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Updated on 06/19/2012 4:54PM
Bill would deny funds for inspectors at U.S. horse slaughter facilities
LEXINGTON, Ky. – In a move that could prevent equine slaughterhouses from reopening in the U.S. in the near term, the House Appropriations Committee has voted once again to deny funding for federal inspectors at horse slaughter facilities.
In a voice vote Wednesday, the committee adopted Virginia Representative Jim Moran’s amendment to the Fiscal Year 2013 Agricultural Appropriations Bill. Moran’s amendment prohibits funding for the inspectors. The bill will now go to the House floor for a vote.
Legal U.S. horse slaughter ended in 2007, when plants in Texas and Illinois closed due to legal action and a state ban, respectively. Congress first denied funds for USDA inspections in 2008.
Moran introduced similar language in the Fiscal Year 2012 Agricultural Appropriations Bill, but although the language was adopted in the House’s version, it was removed in conference committee last November. That opened the door to horse slaughter within U.S. borders after a five-year effective end to the practice.
Earlier this month, Unified Equine announced plans to open a horse slaughterhouse in a retrofitted beef processing plant in Rockville, Mo., after residents of Mountain Grove, Mo., strongly rejected the plan. Unified Equine abandoned the plan, citing feasibility issues and expense. According to the Kansas City Star, the plant had planned to buy healthy, mature horses to be slaughtered for markets in China, Mexico, and Europe, as well as for some smaller horsemeat markets in the U.S. The company said it planned to employ about 50 people.
Valley Meat Co. also applied earlier this year to the USDA’s Food Safety and Inspection Service for federal inspection to allow it to slaughter horses for meat export. That would have opened a horse slaughter plant in Roswell, N.M.
In a study released last June, the U.S. Government Accountability Office estimated that nearly 138,000 U.S. horses – or roughly the same number as were slaughtered domestically in the year before the practice ceased in 2007 – shipped to slaughter in Canada and Mexico in 2010.
In May, Canadian slaughterhouse operator Viande Richelieu said it would no longer accept Thoroughbreds at its two Canadian facilities. That move followed an investigation by Ohio racing officials that resulted in the highly unusual return of two slaughter-bound racehorses, Canuki and Cactus Cafe. Ohio’s Beulah Park has an anti-slaughter policy. Viande Richelieu, which operates two of Canada’s four equine slaughterhouses, cited the expense and effort of returning the horses as part of its decision.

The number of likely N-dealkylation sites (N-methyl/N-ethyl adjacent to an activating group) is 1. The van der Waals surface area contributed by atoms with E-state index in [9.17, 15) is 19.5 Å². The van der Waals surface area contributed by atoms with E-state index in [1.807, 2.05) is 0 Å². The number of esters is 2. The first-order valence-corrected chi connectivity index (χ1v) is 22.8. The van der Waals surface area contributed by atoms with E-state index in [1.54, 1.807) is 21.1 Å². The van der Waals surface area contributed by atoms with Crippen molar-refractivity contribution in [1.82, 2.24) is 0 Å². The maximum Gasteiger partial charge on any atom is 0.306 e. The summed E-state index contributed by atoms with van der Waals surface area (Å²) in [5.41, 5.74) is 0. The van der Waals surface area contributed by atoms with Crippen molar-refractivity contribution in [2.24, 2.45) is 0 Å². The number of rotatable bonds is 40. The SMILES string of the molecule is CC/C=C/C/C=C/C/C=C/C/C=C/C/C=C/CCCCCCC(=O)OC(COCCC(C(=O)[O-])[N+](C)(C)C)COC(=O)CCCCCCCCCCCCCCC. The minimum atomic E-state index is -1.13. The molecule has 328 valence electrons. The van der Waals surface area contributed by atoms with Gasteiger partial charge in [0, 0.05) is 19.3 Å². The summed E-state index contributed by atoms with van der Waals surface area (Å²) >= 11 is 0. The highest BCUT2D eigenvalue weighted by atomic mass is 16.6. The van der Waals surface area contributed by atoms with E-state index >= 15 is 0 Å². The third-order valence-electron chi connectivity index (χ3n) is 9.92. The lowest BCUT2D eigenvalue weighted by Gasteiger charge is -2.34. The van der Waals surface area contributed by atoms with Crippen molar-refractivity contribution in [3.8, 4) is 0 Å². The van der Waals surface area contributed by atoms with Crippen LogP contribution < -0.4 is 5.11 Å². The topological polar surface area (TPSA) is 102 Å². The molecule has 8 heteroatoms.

I'm not a religious nut but... Proverbs 12:10 "A rightous man has regard for the life of his beast, but the mercy of the wicked is cruel." Proverbs 24:11 "rescue those who are being taken away to death; hold back those who are stumbling to the slaughter." Still gonna do my part to stop this robin. Any way I can. Supporting organizations who are trying is better than doing nothing. Would you like a copy of the book by Heller; I have more copies to send out.
Good move by the appropriations committee. The USDA refuses to back the kill buyer claims that the horses presented to Canada for slaughter have never had a dose of bute. EU has tested meat from American horses and found drug residues from prohibited substances. We don't want the USDA sending ineligible meat to EU and getting caught. That would ruin the reputation for the rest of our ag products. In another 12 months none of our horses will be eligible for EU horse meat anyway. When EU final rules go into effect July 2013 all imported horse meat will have to come from horses that were raised in an EU approved program that tracks the horses and his drug history from birth. Some of the smaller horse meat importers may buy ours for a while, until they realize they are eating horse meat not fit to be eaten in the EU.
AND ANOTHER THING... The problem not only lies with breeders, its also a problem with the tracks. Horses that perform @ sub-par or are considered too old to race, don't win enough are prime candidates for slaughter. The high number of injury or death at tracks is the result of "packing/rolling" track surfaces to created inflated pace/speed figures. We have watched too many break down when in reality there wasn't a need for this to happen. This sport has a very dark and clandestine side that can be Corrected if people care enough to make the problems at American tracks an issue. Same with Slaughter. Does anybody have enough empathy to WRITE to legislators in thier state or to track stewards and racing commisioners? I HAVE. I also suppot The Thoroughbred Retirement Foundation through contributions and by God I'm on a FIXED income. If I can do it so can you. So to sit at your flippin'n computer and kavetch one way OR another dosen't cut it.